It begins. The immediate scouring of the news for a name, any name. The shameful wave of relief when they’re made public. It was no one I knew, thank God. But next time… next time my search is just as frantic. The mandatory chain of phone calls and text messages: “Mom, I’m fine.” “Dad, where are you?” “Is everyone okay?” The fear that grips my heart whenever my phone announces breaking news with the telltale “ping”. And sometimes, worst of all, whenever the news comes from a person, not the media, and I wait and wait for the country to know and the country to mourn, but my phone never pings.
Then my Facebook news feed is divided into three different kinds of people. Those who have no clue what’s going on in Israel and get to blissfully keep posting cliché pictures of their dogs and breakfasts. Those who are either conspicuously absent for lack of words or who post a brief message of sympathy.
And those who only post about specific attacks after ones like last night’s attack in Sarona market. The panic, the eyewitnesses on the news in Tel Aviv repeating over and over again in disbelief, “It’s here, the wave of terror has finally reached us. We didn’t see it coming.” I cannot express my pain for the people hurt by this attack, who were in close proximity to this attack or were otherwise affected by this attack. But isn’t it time for the bubble to burst?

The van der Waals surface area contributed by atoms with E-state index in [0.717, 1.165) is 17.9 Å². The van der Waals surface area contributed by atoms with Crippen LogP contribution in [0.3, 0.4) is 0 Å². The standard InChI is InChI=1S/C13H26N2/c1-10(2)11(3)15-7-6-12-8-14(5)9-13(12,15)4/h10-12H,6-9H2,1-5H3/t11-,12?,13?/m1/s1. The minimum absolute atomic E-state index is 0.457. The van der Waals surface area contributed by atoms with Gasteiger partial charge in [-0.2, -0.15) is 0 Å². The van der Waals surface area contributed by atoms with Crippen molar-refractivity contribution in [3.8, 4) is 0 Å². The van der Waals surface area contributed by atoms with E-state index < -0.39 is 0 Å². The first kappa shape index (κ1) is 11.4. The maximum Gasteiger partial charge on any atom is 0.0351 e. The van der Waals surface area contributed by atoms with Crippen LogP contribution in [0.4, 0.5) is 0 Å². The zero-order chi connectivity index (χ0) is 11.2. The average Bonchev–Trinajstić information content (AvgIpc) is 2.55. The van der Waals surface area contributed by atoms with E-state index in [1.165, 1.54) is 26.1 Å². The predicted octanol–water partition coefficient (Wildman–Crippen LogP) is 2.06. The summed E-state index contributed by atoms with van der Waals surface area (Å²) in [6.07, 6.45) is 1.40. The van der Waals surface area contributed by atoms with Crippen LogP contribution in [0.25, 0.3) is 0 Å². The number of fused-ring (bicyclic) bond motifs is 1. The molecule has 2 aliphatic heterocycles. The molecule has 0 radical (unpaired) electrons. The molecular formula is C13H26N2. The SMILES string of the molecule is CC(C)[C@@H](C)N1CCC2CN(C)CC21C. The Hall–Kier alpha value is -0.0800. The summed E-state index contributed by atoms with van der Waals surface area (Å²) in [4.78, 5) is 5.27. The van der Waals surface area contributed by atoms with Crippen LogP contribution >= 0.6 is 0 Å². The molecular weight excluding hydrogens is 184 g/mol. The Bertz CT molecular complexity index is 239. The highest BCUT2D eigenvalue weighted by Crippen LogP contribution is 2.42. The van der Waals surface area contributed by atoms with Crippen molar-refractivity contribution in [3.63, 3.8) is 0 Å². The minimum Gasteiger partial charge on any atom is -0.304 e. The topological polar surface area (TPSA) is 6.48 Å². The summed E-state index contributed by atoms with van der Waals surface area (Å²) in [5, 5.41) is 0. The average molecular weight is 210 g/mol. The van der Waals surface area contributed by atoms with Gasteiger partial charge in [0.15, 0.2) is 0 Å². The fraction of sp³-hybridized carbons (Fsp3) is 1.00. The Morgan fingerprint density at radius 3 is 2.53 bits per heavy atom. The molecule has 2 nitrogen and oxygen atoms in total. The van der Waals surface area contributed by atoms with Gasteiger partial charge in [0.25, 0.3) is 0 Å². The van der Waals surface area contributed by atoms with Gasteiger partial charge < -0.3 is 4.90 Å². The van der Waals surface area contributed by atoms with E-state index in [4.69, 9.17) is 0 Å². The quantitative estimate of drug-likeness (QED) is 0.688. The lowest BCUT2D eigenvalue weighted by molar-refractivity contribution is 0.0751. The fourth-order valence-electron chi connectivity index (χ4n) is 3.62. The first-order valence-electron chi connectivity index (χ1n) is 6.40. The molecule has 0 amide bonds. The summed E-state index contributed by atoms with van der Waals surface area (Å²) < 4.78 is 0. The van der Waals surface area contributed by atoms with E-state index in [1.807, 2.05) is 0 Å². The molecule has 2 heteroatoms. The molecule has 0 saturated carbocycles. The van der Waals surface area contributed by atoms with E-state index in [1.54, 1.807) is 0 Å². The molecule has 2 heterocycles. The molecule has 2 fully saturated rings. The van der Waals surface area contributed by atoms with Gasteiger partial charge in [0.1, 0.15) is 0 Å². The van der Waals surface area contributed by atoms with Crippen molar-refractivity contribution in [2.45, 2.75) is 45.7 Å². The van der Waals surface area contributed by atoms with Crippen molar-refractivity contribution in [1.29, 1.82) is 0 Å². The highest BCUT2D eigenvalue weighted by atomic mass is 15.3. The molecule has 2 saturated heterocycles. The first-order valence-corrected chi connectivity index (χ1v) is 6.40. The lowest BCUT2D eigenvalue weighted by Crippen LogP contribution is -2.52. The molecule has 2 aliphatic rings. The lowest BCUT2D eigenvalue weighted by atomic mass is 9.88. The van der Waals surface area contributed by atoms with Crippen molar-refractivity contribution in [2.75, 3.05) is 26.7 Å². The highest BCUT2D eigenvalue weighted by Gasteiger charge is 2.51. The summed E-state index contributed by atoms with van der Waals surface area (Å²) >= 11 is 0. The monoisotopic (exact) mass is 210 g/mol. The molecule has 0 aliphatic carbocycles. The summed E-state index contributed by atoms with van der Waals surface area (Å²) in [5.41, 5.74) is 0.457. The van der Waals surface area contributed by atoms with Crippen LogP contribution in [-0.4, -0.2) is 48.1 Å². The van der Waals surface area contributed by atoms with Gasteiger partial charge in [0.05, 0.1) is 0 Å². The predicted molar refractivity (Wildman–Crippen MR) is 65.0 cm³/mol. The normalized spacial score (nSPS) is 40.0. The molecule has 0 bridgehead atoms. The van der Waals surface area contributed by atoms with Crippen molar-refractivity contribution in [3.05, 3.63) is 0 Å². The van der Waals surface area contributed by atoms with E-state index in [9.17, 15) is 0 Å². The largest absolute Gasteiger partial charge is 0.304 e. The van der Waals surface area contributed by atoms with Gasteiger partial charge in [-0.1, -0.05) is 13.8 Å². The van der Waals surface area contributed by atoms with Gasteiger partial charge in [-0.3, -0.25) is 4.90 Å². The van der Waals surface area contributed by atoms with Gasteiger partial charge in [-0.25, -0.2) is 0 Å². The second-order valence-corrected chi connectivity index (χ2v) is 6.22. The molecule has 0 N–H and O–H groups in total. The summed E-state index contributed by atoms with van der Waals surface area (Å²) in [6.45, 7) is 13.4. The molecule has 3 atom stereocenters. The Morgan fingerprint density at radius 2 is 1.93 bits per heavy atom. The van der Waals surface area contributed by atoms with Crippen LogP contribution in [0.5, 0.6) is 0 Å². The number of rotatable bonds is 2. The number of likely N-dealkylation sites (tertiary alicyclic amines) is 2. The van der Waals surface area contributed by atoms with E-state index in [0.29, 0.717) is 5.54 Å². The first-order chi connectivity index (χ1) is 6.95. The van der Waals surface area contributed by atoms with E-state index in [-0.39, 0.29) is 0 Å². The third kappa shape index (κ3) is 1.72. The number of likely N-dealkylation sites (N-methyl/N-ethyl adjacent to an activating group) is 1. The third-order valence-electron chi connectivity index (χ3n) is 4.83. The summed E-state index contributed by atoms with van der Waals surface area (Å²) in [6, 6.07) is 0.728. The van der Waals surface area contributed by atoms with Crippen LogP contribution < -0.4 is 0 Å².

I know that there are those who will be quick to criticize that question. Do not misunderstand. I do not, God forbid, in any way view terror as a means to an end or an opportunity to awaken awareness. However, many months ago, terror once more reared its ugly head and tightened the grip of its many tentacles in Israeli cities. And a bubble grew, a bubble that was present before, to keep the sticky, controversial pus of this phenomenon off of the pluralistic, European streets of Tel Aviv. It is just to demand that it burst.
It’s not about politics. It’s about solidarity despite political differences. It’s not about the fact that my mother lives over the Green Line. It’s about the fear that I have of what might happen to me on the 15-minute drive to visit her from Jerusalem. It’s about acknowledging the common denominator of humanity and not blaming people who are being targeted on an hourly basis for their choice of residence. And it’s my feeling that where there was once solidarity with a portion of Israeli society that is, for no matter what reason and with all due respect, experiencing much more suffering than the former — there is none.
This terror has been my life and countless others’ for an unfair amount of time. Welcome to Israel. What are we going to do about it?